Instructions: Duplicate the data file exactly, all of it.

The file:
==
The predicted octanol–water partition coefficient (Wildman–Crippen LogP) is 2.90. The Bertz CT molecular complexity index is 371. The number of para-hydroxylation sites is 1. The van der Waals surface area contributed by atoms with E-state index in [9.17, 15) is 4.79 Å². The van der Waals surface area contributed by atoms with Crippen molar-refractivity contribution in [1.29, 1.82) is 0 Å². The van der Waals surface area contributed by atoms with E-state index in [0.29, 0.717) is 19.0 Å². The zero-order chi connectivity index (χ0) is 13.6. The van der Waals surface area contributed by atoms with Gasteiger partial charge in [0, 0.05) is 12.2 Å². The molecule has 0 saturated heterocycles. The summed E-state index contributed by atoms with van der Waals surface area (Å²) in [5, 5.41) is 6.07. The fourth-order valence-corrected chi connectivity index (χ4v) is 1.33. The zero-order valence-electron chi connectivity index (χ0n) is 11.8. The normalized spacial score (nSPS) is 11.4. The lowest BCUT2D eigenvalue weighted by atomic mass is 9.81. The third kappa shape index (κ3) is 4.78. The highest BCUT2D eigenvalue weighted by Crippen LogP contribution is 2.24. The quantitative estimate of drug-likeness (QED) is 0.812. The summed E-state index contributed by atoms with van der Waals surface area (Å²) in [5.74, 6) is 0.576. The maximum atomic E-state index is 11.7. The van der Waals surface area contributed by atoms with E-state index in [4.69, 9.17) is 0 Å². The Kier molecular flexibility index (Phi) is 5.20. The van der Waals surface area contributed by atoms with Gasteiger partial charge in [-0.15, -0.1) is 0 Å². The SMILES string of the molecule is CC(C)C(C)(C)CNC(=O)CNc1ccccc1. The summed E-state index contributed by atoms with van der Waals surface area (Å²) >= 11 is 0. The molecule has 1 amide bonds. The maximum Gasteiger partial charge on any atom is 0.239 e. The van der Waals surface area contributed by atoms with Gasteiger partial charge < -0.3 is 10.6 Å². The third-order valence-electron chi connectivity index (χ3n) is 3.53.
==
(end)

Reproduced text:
The predicted octanol–water partition coefficient (Wildman–Crippen LogP) is 2.90. The Bertz CT molecular complexity index is 371. The number of para-hydroxylation sites is 1. The van der Waals surface area contributed by atoms with E-state index in [9.17, 15) is 4.79 Å². The van der Waals surface area contributed by atoms with Crippen molar-refractivity contribution in [1.29, 1.82) is 0 Å². The van der Waals surface area contributed by atoms with E-state index in [0.29, 0.717) is 19.0 Å². The zero-order chi connectivity index (χ0) is 13.6. The van der Waals surface area contributed by atoms with Gasteiger partial charge in [0, 0.05) is 12.2 Å². The molecule has 0 saturated heterocycles. The summed E-state index contributed by atoms with van der Waals surface area (Å²) in [5, 5.41) is 6.07. The fourth-order valence-corrected chi connectivity index (χ4v) is 1.33. The zero-order valence-electron chi connectivity index (χ0n) is 11.8. The normalized spacial score (nSPS) is 11.4. The lowest BCUT2D eigenvalue weighted by atomic mass is 9.81. The third kappa shape index (κ3) is 4.78. The highest BCUT2D eigenvalue weighted by Crippen LogP contribution is 2.24. The quantitative estimate of drug-likeness (QED) is 0.812. The summed E-state index contributed by atoms with van der Waals surface area (Å²) in [5.74, 6) is 0.576. The maximum atomic E-state index is 11.7. The van der Waals surface area contributed by atoms with E-state index in [4.69, 9.17) is 0 Å². The Kier molecular flexibility index (Phi) is 5.20. The van der Waals surface area contributed by atoms with Gasteiger partial charge in [-0.15, -0.1) is 0 Å². The SMILES string of the molecule is CC(C)C(C)(C)CNC(=O)CNc1ccccc1. The summed E-state index contributed by atoms with van der Waals surface area (Å²) >= 11 is 0. The molecule has 1 amide bonds. The maximum Gasteiger partial charge on any atom is 0.239 e. The van der Waals surface area contributed by atoms with Gasteiger partial charge < -0.3 is 10.6 Å². The third-order valence-electron chi connectivity index (χ3n) is 3.53.